Special Issue "Response to Polio Virus Disease Outbreaks in the Horn of Africa and Lake Chad Basin"
Deadline for Submission : Nov 10 2020
Special Issue Information
Polio Eradication Programme
WHO Regional Office for Africa
Polio Outbreak, Horn of Africa, Polio Eradication
Chidiadi Nwogu1*, Johnny Musyoka2, Carolyne Gathenji 1, Rosemary Nzunza4, Iheoma Onuekwusi3, Joseph Okeibunor5, Pascal Mkanda5, Hemant Shukla1, Shaikh Humayun Kabir1, Sam O Okiror1
11WHO Horn of Africa Coordination Office (HOA), Nairobi, Kenya
2Ministry of Health (MoH), Nairobi, Kenya
3WHO, Nairobi, Kenya
4Kenya Medical Research Institute (KEMRI), Nairobi, Kenya
5WHO Regional Office for Africa, Brazzaville, Congo
Globally, tremendous improvement has been made in Polio eradication since its inception in 1988. For the third time in a decade, Kenya has experienced a Polio outbreak along the border with Somalia. The affected areas were in Garissa County, replete with previous occurrences in 2006 and 2012. This article, give an account of series of events and activities that were used to stop the transmission within 13 weeks, an interval between the first and the last case of the 2013 outbreak.
In an attempt to stop further transmission and time bound closure of the outbreak, many activities were brought to fore: the known traditional methods, innovative approaches, improved finances and surge capacity. These assisted in case detection, implementation, and coordination of activities. The external outbreak assessments and the six-monthly technical advisory group recommendations were also employed.
There were increased case detections of >=2/100,000, stool adequacy >=80%, due to enhanced surveillance, timely feedbacks from laboratory investigation and diagnosis. Sustained coverage in supplemental immunisation of > 90%, ensured that immune profile of >=3 polio vaccine doses was quickly attained to protect the targeted population, prevent further polio infection and eventual reduction of cases coming up with paralysis.
Overall, the outbreak was stopped within the 120 days of the first case using 14 rounds of supplemental immunisation activities.DOI: 10.29245/2578-3009/2021/S2.1103 View / Download Pdf
Samuel Okiror1*, Abraham Mulugeta2, Iheoma Onuekwusi3, Fiona Braka4, Sylvesta Malengemi5, John Burton6, Rustam Hydarav7, Brigitte Toure7, Bob Davis8, Carolyn Gathenji1, Chidiadi Nwogu1, Joseph Okeibunor9
1WHO Horn of Africa Coordination Office (HOA), Nairobi KENYA
2WHO, EMRO Amman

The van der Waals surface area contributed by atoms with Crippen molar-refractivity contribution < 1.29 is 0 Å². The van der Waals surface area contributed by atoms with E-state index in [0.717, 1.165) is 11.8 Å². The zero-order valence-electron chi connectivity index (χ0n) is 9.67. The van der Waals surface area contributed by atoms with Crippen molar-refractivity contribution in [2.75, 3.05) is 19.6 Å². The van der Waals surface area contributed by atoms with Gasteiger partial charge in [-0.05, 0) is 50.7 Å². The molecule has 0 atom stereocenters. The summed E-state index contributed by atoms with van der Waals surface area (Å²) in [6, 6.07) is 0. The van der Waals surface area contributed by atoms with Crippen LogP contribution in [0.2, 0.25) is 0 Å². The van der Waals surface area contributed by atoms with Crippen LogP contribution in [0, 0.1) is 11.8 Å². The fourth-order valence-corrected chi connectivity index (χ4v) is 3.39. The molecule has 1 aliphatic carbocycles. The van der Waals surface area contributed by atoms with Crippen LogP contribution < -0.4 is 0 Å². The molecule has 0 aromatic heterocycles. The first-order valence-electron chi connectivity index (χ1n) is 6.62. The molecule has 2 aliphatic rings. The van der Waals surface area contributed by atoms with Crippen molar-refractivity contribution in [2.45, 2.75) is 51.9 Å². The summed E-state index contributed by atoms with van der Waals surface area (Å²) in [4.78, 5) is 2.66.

3WHO, Nairobi Kenya
4WHO Country Office, Nigeria
5WHO, Juba South Sudan
6UNHCR, Nairobi Kenya
7UNICEF, Nairobi Kenya
8American Red Cross, Nairobi Kenya
9WHO Regional Office for Africa (WHO AFRO)
There has been civil strife, spanning more than two decades in some countries and recurrent natural disasters in the Horn of Africa (HoA). This has consistently maintained these countries in chronic humanitarian conditions. More important however is the fact that these crises have also denied populations of these countries access to access to lifesaving health services. Children in the difficult terrains and security compromised areas are not given the required immunization services to build their immunity against infectious diseases like the poliovirus. This was the situation in 2013 when the large outbreaks of poliovirus occurred in the HoA. This article reviews the epidemiology, risk, and programme response to what is now famed as the 2013-204 poliovirus outbreaks in the HoA and highlights the challenges that the programme faced in interrupting poliovirus transmission here.
A case of acute flaccid paralysis (AFP) was defined as a child <15 years of age with sudden onset of fever and paralysis. Polio cases were defined as AFP cases with stool specimens positive for WPV.
Between 2013 and 2016, when transmission was interrupted 20,266 polio viruses were in the Horn of Africa region. In response to the outbreak, several supplementary immunization activities were conducted with oral polio vaccine (OPV) The trivalent OPV was used initially, followed subsequently by bivalent OPV, and targeting various age groups, including children aged <5 years, children aged <10 years, and individuals of any age. Other response activities were undertaken to supplement the immunization in controlling the outbreak. Some of these activities included the use of various communication strategies to create awareness, sensitize and mobilize the populations against poliovirus transmission.